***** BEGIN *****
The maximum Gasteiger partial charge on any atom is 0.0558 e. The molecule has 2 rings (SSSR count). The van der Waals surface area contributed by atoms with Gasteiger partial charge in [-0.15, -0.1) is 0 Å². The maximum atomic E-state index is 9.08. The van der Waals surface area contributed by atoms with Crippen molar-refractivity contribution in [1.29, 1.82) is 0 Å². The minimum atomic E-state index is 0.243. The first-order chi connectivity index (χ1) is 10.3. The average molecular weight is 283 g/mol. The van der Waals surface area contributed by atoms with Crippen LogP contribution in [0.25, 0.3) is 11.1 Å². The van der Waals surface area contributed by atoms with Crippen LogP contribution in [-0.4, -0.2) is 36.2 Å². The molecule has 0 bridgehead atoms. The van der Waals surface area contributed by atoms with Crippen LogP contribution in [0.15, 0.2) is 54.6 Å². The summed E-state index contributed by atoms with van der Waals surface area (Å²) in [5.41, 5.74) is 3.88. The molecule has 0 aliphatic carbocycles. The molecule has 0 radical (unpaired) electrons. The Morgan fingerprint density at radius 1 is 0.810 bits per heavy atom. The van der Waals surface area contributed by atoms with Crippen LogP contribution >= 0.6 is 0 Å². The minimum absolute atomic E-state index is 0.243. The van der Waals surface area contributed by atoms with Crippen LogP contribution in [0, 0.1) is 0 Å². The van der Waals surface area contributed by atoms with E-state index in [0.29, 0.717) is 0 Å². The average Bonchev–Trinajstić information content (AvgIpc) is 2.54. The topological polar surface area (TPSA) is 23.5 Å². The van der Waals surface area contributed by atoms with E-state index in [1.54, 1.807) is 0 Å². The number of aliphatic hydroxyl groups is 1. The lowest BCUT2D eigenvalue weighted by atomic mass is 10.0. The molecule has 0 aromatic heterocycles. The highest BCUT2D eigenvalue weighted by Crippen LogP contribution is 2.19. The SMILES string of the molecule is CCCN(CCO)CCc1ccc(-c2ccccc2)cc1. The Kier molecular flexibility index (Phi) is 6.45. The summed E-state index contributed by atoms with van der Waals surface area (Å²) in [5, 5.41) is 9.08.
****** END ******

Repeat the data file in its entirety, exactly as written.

The maximum Gasteiger partial charge on any atom is 0.0558 e. The molecule has 2 rings (SSSR count). The van der Waals surface area contributed by atoms with Gasteiger partial charge in [-0.15, -0.1) is 0 Å². The maximum atomic E-state index is 9.08. The van der Waals surface area contributed by atoms with Crippen molar-refractivity contribution in [1.29, 1.82) is 0 Å². The minimum atomic E-state index is 0.243. The first-order chi connectivity index (χ1) is 10.3. The average molecular weight is 283 g/mol. The van der Waals surface area contributed by atoms with Crippen LogP contribution in [0.25, 0.3) is 11.1 Å². The van der Waals surface area contributed by atoms with Crippen LogP contribution in [-0.4, -0.2) is 36.2 Å². The molecule has 0 bridgehead atoms. The van der Waals surface area contributed by atoms with Crippen LogP contribution in [0.15, 0.2) is 54.6 Å². The summed E-state index contributed by atoms with van der Waals surface area (Å²) in [5.41, 5.74) is 3.88. The molecule has 0 aliphatic carbocycles. The molecule has 0 radical (unpaired) electrons. The Morgan fingerprint density at radius 1 is 0.810 bits per heavy atom. The van der Waals surface area contributed by atoms with Crippen LogP contribution >= 0.6 is 0 Å². The minimum absolute atomic E-state index is 0.243. The van der Waals surface area contributed by atoms with Crippen LogP contribution in [0, 0.1) is 0 Å². The van der Waals surface area contributed by atoms with E-state index in [0.29, 0.717) is 0 Å². The average Bonchev–Trinajstić information content (AvgIpc) is 2.54. The topological polar surface area (TPSA) is 23.5 Å². The van der Waals surface area contributed by atoms with E-state index in [1.54, 1.807) is 0 Å². The number of aliphatic hydroxyl groups is 1. The lowest BCUT2D eigenvalue weighted by atomic mass is 10.0. The molecule has 0 aromatic heterocycles. The highest BCUT2D eigenvalue weighted by Crippen LogP contribution is 2.19. The SMILES string of the molecule is CCCN(CCO)CCc1ccc(-c2ccccc2)cc1. The Kier molecular flexibility index (Phi) is 6.45. The summed E-state index contributed by atoms with van der Waals surface area (Å²) in [5, 5.41) is 9.08.